JUBA (Reuters) – Sudan and a major rebel group signed an agreement on Monday to integrate the rebels into the army within 39 months, signatories said, the latest in a slew of agreements between the Sudanese government and long-running insurgencies.
Sudan’s ruling council and rebel groups restarted peace talks in October 2019 to end the conflicts after widespread protests toppled autocrat Omar al-Bashir after a rule of 30 years and a transitional government took power.
The government and the Sudan People’s Liberation Movement-North (SPLM-N) held talks in neighbouring South Sudan and reached an agreement that covers the southern Nuba Mountains and the Blue Nile states, said Tut Gatluak, the South Sudanese chief mediator, late on Monday.
“The armed forces will remain intact, and with the joining of the SPLM-North, our national army will be more coherent, strong and ready to deal with any threats to homeland security,” Sudanese defence minister Major General Yassin Ibrahim said.
Yasir Arman, deputy head of the Sudan People’s Liberation Movement-North (SPLM-N), described the security agreement as “historic”.
“We will participate in developing, reforming and building of strong and effective armed forces that reflect the diversity and have a new Sudan military doctrine that is far from politicisation,” he said.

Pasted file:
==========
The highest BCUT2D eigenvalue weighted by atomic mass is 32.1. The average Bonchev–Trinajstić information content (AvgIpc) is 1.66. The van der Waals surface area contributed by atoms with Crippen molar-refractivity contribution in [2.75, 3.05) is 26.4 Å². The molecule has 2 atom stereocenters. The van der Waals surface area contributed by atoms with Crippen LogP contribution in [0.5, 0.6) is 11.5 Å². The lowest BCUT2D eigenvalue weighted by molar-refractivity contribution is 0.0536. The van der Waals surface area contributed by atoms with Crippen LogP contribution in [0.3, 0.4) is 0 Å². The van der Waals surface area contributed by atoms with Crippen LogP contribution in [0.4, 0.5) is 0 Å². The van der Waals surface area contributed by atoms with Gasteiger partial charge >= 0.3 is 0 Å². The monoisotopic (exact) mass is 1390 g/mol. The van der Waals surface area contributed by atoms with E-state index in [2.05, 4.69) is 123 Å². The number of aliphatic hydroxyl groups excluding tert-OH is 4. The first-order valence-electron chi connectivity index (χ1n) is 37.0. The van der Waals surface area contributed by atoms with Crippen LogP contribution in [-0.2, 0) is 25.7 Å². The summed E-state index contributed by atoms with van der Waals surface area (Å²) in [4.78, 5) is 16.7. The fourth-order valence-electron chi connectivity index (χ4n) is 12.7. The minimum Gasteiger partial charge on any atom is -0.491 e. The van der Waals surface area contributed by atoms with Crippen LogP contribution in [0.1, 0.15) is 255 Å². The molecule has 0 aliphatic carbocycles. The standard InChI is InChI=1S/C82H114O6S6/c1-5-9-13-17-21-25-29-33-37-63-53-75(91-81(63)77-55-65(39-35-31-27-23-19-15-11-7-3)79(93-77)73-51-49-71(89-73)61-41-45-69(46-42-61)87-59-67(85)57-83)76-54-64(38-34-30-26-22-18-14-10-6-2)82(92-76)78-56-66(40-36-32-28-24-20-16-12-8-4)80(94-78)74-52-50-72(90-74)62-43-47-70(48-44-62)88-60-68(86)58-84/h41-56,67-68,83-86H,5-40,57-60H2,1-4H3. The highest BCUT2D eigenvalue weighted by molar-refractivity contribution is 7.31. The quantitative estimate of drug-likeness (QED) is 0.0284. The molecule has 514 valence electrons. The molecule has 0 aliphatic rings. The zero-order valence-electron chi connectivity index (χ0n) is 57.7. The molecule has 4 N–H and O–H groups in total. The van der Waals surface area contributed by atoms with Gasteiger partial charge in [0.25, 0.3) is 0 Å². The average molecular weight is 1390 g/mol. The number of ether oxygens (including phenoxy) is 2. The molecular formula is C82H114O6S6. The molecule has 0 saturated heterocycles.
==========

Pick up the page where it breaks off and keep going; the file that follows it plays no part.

Sudanese authorities say they are aiming for a comprehensive peace settlement that covers the country’s multiple civil conflicts.
However, a rebel group from the western region of Darfur and a major SPLM-N faction led by Abdelaziz al-Hilu have held back from peace negotiations.
SPLM-N rebels have been active in Sudan’s southern regions of South Kordofan and Blue Nile, where communities that remained within Sudan when South Sudan seceded in 2011 complain of being marginalised by the government in Khartoum.
Under the agreement with Arman’s SPLM-N, the rebel fighters will initially remain in the Nuba Mountains and the Blue Nile under the command of the Sudanese army for 14 months before redeploying to other parts of the country for 13 months.
At the end of the 39-month transition period, all the rebel units will be dismantled.
(Editing by George Obulutsa, Katharine Houreld and Ed Osmond)